Includes an organization’s Executive Director and managers, but not staff or supervisors. See also definition for “staff.”


The eight stages you need to know in order to manage operations within your organisation effectively.

Managing your operations is important to ensure that you are carrying out the right activities, with sufficient resources and at the right time to achieve your objectives.

Operations management focuses on how you combine resources and activities to produce outputs and outcomes, which you can then monitor and evaluate< by comparing them with the performance indicators< you have set. Through making these comparisons you can see which aspects of your operations work well and which need to change.

Financial Management of Not-for-Profit Organizations

This resource draws analogy to not for profits and the similarities it has to the commercial sector

Used broadly to define a group or cluster of agencies that share some commonality. Here ‘the sector’ refers to community based agencies that serve immigrants and refugees in Ontario. Other relevant sectors include the broader non‐profit sector (sometimes referred to as the voluntary sector), and the community social services sector.

. Budgeting and cash management

Includes an organization’s Executive Director and managers, but not staff or supervisors. See also definition for “staff.”

as two areas of financial management that is extremely important exercises for not for profit organization. The resource provides steps for preparing a budget, capital budget (p. 4 –P. 5)   Asset Management (p. 6) the use of fund accounting (p. 7)

Blackbaud (2015) Financial Management of Not-for-Profit Organizations

Questions to Ask About Balance Sheet and Income Statement (Balance Sheet)

This resource is a balance sheet with questions to ask about when reviewing your organizations financial statement. These questions form the basis for analysing your organizations finances.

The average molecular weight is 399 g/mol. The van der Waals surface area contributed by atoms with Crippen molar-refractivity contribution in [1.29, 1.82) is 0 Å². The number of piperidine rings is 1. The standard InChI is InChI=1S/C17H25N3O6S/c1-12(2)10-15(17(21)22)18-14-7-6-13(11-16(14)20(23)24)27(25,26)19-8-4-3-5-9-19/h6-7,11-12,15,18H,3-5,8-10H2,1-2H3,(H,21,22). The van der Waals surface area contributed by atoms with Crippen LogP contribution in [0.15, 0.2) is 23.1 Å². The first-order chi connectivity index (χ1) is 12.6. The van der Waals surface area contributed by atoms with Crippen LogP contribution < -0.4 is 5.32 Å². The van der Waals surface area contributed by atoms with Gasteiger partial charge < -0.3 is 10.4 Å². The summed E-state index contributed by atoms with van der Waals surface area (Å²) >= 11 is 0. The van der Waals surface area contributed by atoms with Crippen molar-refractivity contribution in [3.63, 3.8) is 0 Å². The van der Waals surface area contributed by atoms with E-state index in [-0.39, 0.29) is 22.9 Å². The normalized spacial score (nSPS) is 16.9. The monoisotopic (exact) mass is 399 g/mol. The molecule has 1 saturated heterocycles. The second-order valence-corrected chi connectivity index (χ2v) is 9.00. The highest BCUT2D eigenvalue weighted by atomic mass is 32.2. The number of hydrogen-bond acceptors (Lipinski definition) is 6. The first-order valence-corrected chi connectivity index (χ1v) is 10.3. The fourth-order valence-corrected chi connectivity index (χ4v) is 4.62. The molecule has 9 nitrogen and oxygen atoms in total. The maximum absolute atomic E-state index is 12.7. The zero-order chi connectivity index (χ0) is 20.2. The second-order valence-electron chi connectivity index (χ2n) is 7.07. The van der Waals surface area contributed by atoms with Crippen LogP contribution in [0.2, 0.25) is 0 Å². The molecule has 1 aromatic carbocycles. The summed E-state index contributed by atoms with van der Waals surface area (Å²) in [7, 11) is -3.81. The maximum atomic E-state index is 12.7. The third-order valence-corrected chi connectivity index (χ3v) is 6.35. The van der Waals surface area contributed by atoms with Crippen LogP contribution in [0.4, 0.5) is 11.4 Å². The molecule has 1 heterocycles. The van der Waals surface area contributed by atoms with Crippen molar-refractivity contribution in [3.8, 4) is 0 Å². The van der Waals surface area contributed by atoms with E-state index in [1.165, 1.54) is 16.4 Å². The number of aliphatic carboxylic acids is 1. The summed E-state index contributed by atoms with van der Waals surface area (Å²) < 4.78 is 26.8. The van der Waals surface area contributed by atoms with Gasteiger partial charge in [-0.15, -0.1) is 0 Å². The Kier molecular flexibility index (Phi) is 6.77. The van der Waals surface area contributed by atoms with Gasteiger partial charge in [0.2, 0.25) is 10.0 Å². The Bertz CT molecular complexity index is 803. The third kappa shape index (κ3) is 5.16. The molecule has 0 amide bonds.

Emergency and Critical Incident (Sample Policy)

This sample emergency and critical incident template could be adapted to organizations as a standalone policy or as an addition to similar policy. Emergencies and critical incidents in the workplace can affect people physically and psychologically, and affect program continuity. This policy helps organizations prepare for and effectively respond to emergency situations and critical incidents through the appropriate use of resources. The prevention and effective management

Includes an organization’s Executive Director and managers, but not staff or supervisors. See also definition for “staff.”

of emergency situations and critical incidents can assist to minimise the negative impact of an unexpected event.

Social Media Non Profits - Take Charge

This resource serves as an excellent to guide organizations that want to initiate a social media plan for their organization; or, are committed to social media and want to formalize and professionalize their use of social media. There are sections that detail the various primary and secondary goals as well as the justification for implementing a social media strategy.

Developed by Ventureneer ( n.d.) Retrieval date: May 15, 2014

Nonprofit Social Media Policy Workbook

This resource, developed by Idealware is an activity workbook to be used by non-profit organizations to develop a social media policy. This workbook follows a multi-step process guide and features a variety of activity sections that can be utilized and filled in you plan. It aims to help leadership

When referring to an ‘organization’s leadership’, we mean the board, ED and senior management.

feel more comfortable with the less–formal nature of social media by letting them establish boundaries for its use.

Idealware (2012). Nonprofit Social Media Policy Workbook